In four decades as a political pugilist and literary critic, writing for The Nation, Vanity Fair and The Atlantic Monthly, Christopher Hitchens has never lost his capacity to be outraged – and outrageous. He remains, he acknowledges, “insufferably cocky.”
At 60, Hitchens is too young to be a “curmudgeon.” Nor does he like being described as a “contrarian.” Convinced that he’s earned a reputation as a man who thinks for himself, he has decided to steal a march on his characterizers with a memoir.
he covers a lot of ground. Hitchens provides an engaging and erudite account of his formative experiences at Balliol College, Oxford; his friendships with Martin Amis, James Fenton and Salman Rushdie; his estrangement from Noam Chomsky and Edward Said; and his discovery, about 20 years ago, that his mother was Jewish. Most importantly, he provides an aggressive defense of his political odyssey: from left-wing opponent of Western oppression, at home and abroad, to supporter of the war in Iraq.
Hitchens can be delightfully digressive. The acronym WASP (white, Anglo-Saxon Protestant), he suggests, is best understood as a description of class rather than ethnicity. The “W” is a redundancy, since by definition there can be no BASPs or JASPs. William F. Buckley, an Irish Catholic, moreover, surely “radiated the demeanor for which the word WASP had been coined to begin with,” while Alabama governor George Wallace and the Reverend Jerry Falwell surely didn’t.
The memoir often reflects Hitchens’s signature ad hominem style. Henry Kissinger, he writes, is a “liar, murderer, war criminal, pseudo-academic, bore.” Jimmy Carter is a “pious, born-again creep.” Ronald Reagan could “fix the camera with a folksy smirk... and proceed to utter the most resounding untruths.” Bill Clinton, a “habitual and professional liar,” may well have been “the snitch” who informed the CIA about American anti-war students when he was a student at Oxford.
Hitchens is equally combative in discussing his “roots.” His mother, whose ancestors came from “a rather distraught small town in German-Polish Prussia,” he learned, hadn’t wanted to be a Jew. A light brunette, with hazel-ish eyes, she found out that she could pass. So, Yvonne decided not to tell Eric Hitchens, a career navy man, “about the long line of milliners, tailors, kosher butchers and (to be fair) dentists” from which she had sprung. Determined that if “there was to be an upper class” in post-World War II England, “Christopher is going to be in it,” she kept the secret from him as well. After the Yom Kippur War of 1973 – and the end of her marriage – Yvonne told her son that she was thinking of emigrating to Israel. She took her own life before he could figure out why.
Hitchens has embraced his semi-Semite status. After his own fashion. If anti-Jewish fascism comes to the Christian or Muslim world, he’ll consider it his obligation to resist. A militant atheist, however, he’ll enter a synagogue only for the bar or bat mitzva of a friend’s child, “in order to have a debate with the faithful” or, when abroad, in a country where Jews are “under threat, dying out or were once persecuted.”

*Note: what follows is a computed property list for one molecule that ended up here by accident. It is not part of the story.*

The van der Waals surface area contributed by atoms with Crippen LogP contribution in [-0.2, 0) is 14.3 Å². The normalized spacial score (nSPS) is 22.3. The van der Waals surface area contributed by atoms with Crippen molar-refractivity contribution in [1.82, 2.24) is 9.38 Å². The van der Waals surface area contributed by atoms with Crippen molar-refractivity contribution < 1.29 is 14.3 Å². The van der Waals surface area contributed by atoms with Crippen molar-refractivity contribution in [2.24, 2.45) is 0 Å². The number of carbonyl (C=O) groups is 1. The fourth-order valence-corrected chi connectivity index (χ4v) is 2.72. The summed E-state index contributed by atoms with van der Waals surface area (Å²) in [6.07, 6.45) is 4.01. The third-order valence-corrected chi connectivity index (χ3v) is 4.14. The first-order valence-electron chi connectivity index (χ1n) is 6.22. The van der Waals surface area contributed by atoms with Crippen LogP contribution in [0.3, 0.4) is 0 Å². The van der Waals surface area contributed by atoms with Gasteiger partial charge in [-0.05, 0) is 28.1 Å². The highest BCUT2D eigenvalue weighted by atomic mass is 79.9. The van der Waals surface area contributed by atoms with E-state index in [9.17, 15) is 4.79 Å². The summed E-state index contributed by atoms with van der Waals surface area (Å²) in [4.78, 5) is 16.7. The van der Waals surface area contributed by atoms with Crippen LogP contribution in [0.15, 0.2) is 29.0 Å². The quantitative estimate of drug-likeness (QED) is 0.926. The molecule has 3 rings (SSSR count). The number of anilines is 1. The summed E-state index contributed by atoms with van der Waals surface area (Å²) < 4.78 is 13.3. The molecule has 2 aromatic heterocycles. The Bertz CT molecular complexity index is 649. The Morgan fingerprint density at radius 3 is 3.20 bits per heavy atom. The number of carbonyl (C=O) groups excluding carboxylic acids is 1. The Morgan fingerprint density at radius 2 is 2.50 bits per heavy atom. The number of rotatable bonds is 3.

His misgivings about the State of Israel remain “ineradicable.” Take
away the Bible-based claims on which the “occupation” and the idea of a
separate state are based, Hitchens claims, and Israelis become “land
thieves,” worse than the Turks and Brits because they coveted the land
without the people. Rejecting the “ghetto thinking” of Zionism, which
leads, inevitably to expansion, expulsion and colonization, he yearns
for a “realization that will have to come: Israeli Jews are part of a
diaspora, not a group that has escaped it.”
To be sure, Hitchens does condemn the second intifada, but that’s
largely because Palestinian “rejectionists” are, increasingly, Islamic
fundamentalists. And because he regards so many of their supporters as
“two-faced” anti-Western ideologues, eager to excoriate Israelis as
ethnic cleansers and torturers while excusing the suicide-murder of
Hitchens’s shift to the Right can be attributed, in no small measure,
to his deep disappointment with his former friends on the postmodern,
multicultural Left. Instead of perceiving the fatwa against Salman
Rushdie as a moral crisis for free expression, he asserts, in a
generalization some will find suspect, they “looked for a neutral
hiding place.” Following 9/11, they referred, almost reflexively, to
“chickens coming home to roost,” comparing al-Qaida’s attack with Bill
Clinton’s use of cruise missiles against Sudan, and denouncing the
American attack on Afghanistan as a “silent genocide.”
Hitchens took it upon himself to defend his adopted homeland. And then
passed the point of no return by joining with American neoconservatives
in urging regime change in Iraq. He remains a fan of Ahmed Chalabi and
Paul Wolfowitz. He dismisses and disdains anyone who believes that
Saddam Hussein had been “contained” by the US and the UN or that
president George W. Bush and prime minister Tony Blair were “acting on
panic reports” on weapons of mass destruction, fabricated by
Hitchens is a masterful debater. Nonetheless, the cases he makes in
are more than a few inches short of a slam
dunk. As he’s changed places on the political spectrum, it appears,
he’s forgotten his own good advice: A public intellectual should always
be open to doubt and self-criticism.The writer is the Thomas and Dorothy Litwin Professor of American Studies at Cornell University.